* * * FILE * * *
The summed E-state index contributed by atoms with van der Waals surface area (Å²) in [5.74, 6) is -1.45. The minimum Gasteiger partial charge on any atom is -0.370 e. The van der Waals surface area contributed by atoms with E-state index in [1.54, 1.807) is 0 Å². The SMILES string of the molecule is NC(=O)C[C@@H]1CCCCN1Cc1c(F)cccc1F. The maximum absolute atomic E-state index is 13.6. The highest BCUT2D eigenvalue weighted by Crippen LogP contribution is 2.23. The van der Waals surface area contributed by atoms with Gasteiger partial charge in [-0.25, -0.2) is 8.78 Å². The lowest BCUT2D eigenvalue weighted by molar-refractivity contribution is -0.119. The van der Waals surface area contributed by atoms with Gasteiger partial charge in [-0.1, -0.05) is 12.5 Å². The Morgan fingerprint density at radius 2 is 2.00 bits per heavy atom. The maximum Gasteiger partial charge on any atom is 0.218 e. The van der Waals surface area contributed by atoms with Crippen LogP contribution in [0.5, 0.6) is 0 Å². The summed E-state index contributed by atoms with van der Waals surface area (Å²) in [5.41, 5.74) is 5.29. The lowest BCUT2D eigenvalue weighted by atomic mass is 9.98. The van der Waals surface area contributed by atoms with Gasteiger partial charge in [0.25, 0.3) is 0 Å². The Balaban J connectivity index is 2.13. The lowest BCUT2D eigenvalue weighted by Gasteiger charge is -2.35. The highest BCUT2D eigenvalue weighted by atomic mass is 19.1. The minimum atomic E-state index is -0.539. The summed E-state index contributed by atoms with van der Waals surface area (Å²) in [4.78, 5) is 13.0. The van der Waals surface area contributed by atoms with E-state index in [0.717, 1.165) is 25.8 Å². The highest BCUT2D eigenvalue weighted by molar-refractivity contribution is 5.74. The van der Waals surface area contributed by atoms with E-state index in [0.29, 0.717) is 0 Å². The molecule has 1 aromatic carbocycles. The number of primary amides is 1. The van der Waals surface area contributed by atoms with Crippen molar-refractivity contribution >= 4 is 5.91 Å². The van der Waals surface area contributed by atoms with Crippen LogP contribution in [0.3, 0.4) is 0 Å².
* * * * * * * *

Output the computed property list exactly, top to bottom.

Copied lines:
The summed E-state index contributed by atoms with van der Waals surface area (Å²) in [5.74, 6) is -1.45. The minimum Gasteiger partial charge on any atom is -0.370 e. The van der Waals surface area contributed by atoms with E-state index in [1.54, 1.807) is 0 Å². The SMILES string of the molecule is NC(=O)C[C@@H]1CCCCN1Cc1c(F)cccc1F. The maximum absolute atomic E-state index is 13.6. The highest BCUT2D eigenvalue weighted by Crippen LogP contribution is 2.23. The van der Waals surface area contributed by atoms with Gasteiger partial charge in [-0.25, -0.2) is 8.78 Å². The lowest BCUT2D eigenvalue weighted by molar-refractivity contribution is -0.119. The van der Waals surface area contributed by atoms with Gasteiger partial charge in [-0.1, -0.05) is 12.5 Å². The Morgan fingerprint density at radius 2 is 2.00 bits per heavy atom. The maximum Gasteiger partial charge on any atom is 0.218 e. The van der Waals surface area contributed by atoms with Crippen LogP contribution in [0.5, 0.6) is 0 Å². The summed E-state index contributed by atoms with van der Waals surface area (Å²) in [5.41, 5.74) is 5.29. The lowest BCUT2D eigenvalue weighted by atomic mass is 9.98. The van der Waals surface area contributed by atoms with Gasteiger partial charge in [0.25, 0.3) is 0 Å². The Balaban J connectivity index is 2.13. The lowest BCUT2D eigenvalue weighted by Gasteiger charge is -2.35. The highest BCUT2D eigenvalue weighted by atomic mass is 19.1. The minimum atomic E-state index is -0.539. The summed E-state index contributed by atoms with van der Waals surface area (Å²) in [4.78, 5) is 13.0. The van der Waals surface area contributed by atoms with E-state index in [0.717, 1.165) is 25.8 Å². The highest BCUT2D eigenvalue weighted by molar-refractivity contribution is 5.74. The van der Waals surface area contributed by atoms with E-state index in [0.29, 0.717) is 0 Å². The molecule has 1 aromatic carbocycles. The number of primary amides is 1. The van der Waals surface area contributed by atoms with Crippen molar-refractivity contribution >= 4 is 5.91 Å². The van der Waals surface area contributed by atoms with Crippen LogP contribution in [0.3, 0.4) is 0 Å².